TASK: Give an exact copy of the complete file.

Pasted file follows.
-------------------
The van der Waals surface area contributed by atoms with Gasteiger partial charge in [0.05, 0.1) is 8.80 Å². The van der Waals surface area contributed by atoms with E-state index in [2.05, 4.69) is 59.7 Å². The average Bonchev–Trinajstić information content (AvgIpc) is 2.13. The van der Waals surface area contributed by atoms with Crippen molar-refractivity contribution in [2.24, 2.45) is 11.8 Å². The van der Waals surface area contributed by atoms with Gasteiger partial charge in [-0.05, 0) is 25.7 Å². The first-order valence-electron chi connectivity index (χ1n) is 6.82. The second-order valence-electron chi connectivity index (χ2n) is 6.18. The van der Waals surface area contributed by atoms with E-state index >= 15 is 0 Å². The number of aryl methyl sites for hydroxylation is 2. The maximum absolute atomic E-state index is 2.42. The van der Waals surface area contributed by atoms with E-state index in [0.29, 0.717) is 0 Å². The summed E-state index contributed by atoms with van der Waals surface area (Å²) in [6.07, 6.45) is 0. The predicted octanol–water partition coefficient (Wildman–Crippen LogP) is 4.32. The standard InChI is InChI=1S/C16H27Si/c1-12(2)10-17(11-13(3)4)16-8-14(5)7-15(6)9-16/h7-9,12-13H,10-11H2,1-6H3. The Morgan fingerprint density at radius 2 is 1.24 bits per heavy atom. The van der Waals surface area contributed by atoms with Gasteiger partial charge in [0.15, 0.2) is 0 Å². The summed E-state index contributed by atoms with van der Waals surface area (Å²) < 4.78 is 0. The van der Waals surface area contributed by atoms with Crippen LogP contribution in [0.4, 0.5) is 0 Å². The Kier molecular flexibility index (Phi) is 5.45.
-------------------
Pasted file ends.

The van der Waals surface area contributed by atoms with Gasteiger partial charge in [0.05, 0.1) is 8.80 Å². The van der Waals surface area contributed by atoms with E-state index in [2.05, 4.69) is 59.7 Å². The average Bonchev–Trinajstić information content (AvgIpc) is 2.13. The van der Waals surface area contributed by atoms with Crippen molar-refractivity contribution in [2.24, 2.45) is 11.8 Å². The van der Waals surface area contributed by atoms with Gasteiger partial charge in [-0.05, 0) is 25.7 Å². The first-order valence-electron chi connectivity index (χ1n) is 6.82. The second-order valence-electron chi connectivity index (χ2n) is 6.18. The van der Waals surface area contributed by atoms with E-state index >= 15 is 0 Å². The number of aryl methyl sites for hydroxylation is 2. The maximum absolute atomic E-state index is 2.42. The van der Waals surface area contributed by atoms with E-state index in [0.29, 0.717) is 0 Å². The summed E-state index contributed by atoms with van der Waals surface area (Å²) in [6.07, 6.45) is 0. The predicted octanol–water partition coefficient (Wildman–Crippen LogP) is 4.32. The standard InChI is InChI=1S/C16H27Si/c1-12(2)10-17(11-13(3)4)16-8-14(5)7-15(6)9-16/h7-9,12-13H,10-11H2,1-6H3. The Morgan fingerprint density at radius 2 is 1.24 bits per heavy atom. The van der Waals surface area contributed by atoms with Gasteiger partial charge in [0.15, 0.2) is 0 Å². The summed E-state index contributed by atoms with van der Waals surface area (Å²) < 4.78 is 0. The van der Waals surface area contributed by atoms with Crippen LogP contribution in [0.4, 0.5) is 0 Å². The Kier molecular flexibility index (Phi) is 5.45.